In a rare Sunday news conference, Republican leaders released a six-page summary of a bill that would enact the most significant changes to Medicare since its creation in 1965. Beginning in 2006, the legislation would add a drug benefit to Medicare, which provides health care coverage to some 40 million elderly and disabled Americans.
Medicare beneficiaries would be offered a chance to purchase the drug coverage primarily from regional private companies at a monthly premium of $35. After a $275 annual deductible, insurance would pay 75 percent of drug costs up to $2,200, but then provides no coverage until out-of-pocket spending reaches $3,600. Insurance would pick up 95 percent of the cost of drugs after beneficiaries had spent $3,600 in one year.
One of the major sticking points during the House-Senate negotiations was a proposal known as “premium support” that would require traditional Medicare to compete directly against private health plans. House Republicans had wanted premium support to be nationwide and permanent, but Democrats argued it would undermine traditional Medicare and raise health care costs for the sickest and most vulnerable seniors.
In the end, the two Democrats at the negotiations, Sens. John Breaux of Louisiana and Max Baucus of Montana, agreed to a six-year pilot project that would have head-to-head price competition in six metropolitan areas. Residents of those areas who chose to remain in traditional Medicare would have their premium increases capped at 5 percent a year and waived for low-income seniors.
Another provision that concerns many Democrats is the bill’s requirement that Congress and the White House would have to review Medicare’s finances when general revenues constituted 45 percent of Medicare spending.
The bill would also provide $12 billion in subsidies to private insurers that choose to offer basic health insurance to those eligible for Medicare. Preferred provider organizations, which encourage use of certain doctors but allow patients to go elsewhere if they pay extra, could participate in this program.
The plan does not allow for legal access to lower-cost prescription drugs from Canada.
In response to concerns from seniors who want to keep drug coverage provided by their former employers, the bill would provide tax-free subsidies to employers who maintain drug coverage for retirees once Medicare drug benefit begins.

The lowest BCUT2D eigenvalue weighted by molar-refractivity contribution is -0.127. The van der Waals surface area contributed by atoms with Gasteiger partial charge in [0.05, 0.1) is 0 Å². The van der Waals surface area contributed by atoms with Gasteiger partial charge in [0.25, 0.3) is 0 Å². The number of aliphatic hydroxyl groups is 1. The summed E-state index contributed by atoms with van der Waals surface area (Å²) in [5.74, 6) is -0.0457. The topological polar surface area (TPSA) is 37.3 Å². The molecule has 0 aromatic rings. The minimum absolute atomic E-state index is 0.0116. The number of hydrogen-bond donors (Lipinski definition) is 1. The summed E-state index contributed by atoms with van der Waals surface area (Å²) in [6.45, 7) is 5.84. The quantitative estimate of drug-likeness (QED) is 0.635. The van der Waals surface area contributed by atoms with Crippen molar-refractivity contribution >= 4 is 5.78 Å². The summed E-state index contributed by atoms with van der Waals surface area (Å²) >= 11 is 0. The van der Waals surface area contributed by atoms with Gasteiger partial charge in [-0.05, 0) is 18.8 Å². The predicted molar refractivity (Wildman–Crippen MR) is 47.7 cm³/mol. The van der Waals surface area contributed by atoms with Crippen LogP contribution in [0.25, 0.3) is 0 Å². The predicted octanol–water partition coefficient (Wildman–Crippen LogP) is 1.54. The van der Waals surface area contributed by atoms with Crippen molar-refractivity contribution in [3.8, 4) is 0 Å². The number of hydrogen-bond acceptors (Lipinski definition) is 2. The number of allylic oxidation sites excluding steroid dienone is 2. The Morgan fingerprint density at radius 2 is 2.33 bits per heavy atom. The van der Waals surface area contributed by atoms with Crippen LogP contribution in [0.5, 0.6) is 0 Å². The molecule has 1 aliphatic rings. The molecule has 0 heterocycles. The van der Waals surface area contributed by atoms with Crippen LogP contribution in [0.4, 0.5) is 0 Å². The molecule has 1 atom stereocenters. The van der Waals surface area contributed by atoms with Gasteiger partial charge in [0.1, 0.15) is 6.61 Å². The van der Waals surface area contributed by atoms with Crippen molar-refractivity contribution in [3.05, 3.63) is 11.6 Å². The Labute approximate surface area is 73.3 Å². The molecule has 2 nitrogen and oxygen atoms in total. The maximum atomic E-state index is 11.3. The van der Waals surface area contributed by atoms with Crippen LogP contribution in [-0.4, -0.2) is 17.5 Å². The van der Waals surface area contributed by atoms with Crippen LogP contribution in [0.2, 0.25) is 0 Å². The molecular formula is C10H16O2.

In a departure from the current system that has all beneficiaries paying the same amount for coverage, under the new plan individuals with incomes greater than $80,000 would pay a larger premium for Medicare Part B, which covers doctor visits.
To help seniors before the new drug coverage kicks in, older Americans would be allowed to purchase a discount card in 2004 and 2005 that the Bush administration estimates would yield savings of 15 percent or higher off the cost of drugs. Low-income seniors would receive an additional $600 annual subsidy.
The bill’s chances received a major boost Monday when the AARP threw the weight of its 35 million members behind the plan.
“We’re going to work to get it passed,” AARP chief executive William Novelli told the Associated Press.
Novelli said the AARP, which represents Americans age 50 and older, will “pull out all the stops” to get the bill passed, including a three-day television campaign this week.
The bill also has the support of doctors and hospital groups, but is lacking support from many key Democrats.
Sen. Edward Kennedy, a Massachusetts Democrat who helped shepherd a Medicare bill through the Senate last June, said the plan that came out of the conference committee reflected the Republicans’ determination to dismantle Medicare and on Sunday told CBS, “I don’t think that bill will pass the United States Senate.”
Senate Majority Leader Bill Frist (R-Tenn.) argued that the bill is a chance to overcome years of partisan friction that has stalled changes to Medicare.
“After nearly six years of empty promises, stalled negotiations, and partisan gridlock, we have finally broken through and reached agreement on a bipartisan $400 billion Medicare prescription drug bill,” Frist said Saturday.
President Bush said that he would be working for the bill’s passage.
“I know I will be actively pushing the bill, because it conforms to the principles I laid out of prescription drugs for our seniors: choice for seniors, accountability for the Medicare plan,” President Bush told reporters at the White House.
Other than Breaux and Baucus, no congressional Democrat voiced support for the legislation last weekend.
“Many will reach the decision that this is better to pass than not to pass,” Baucus predicted.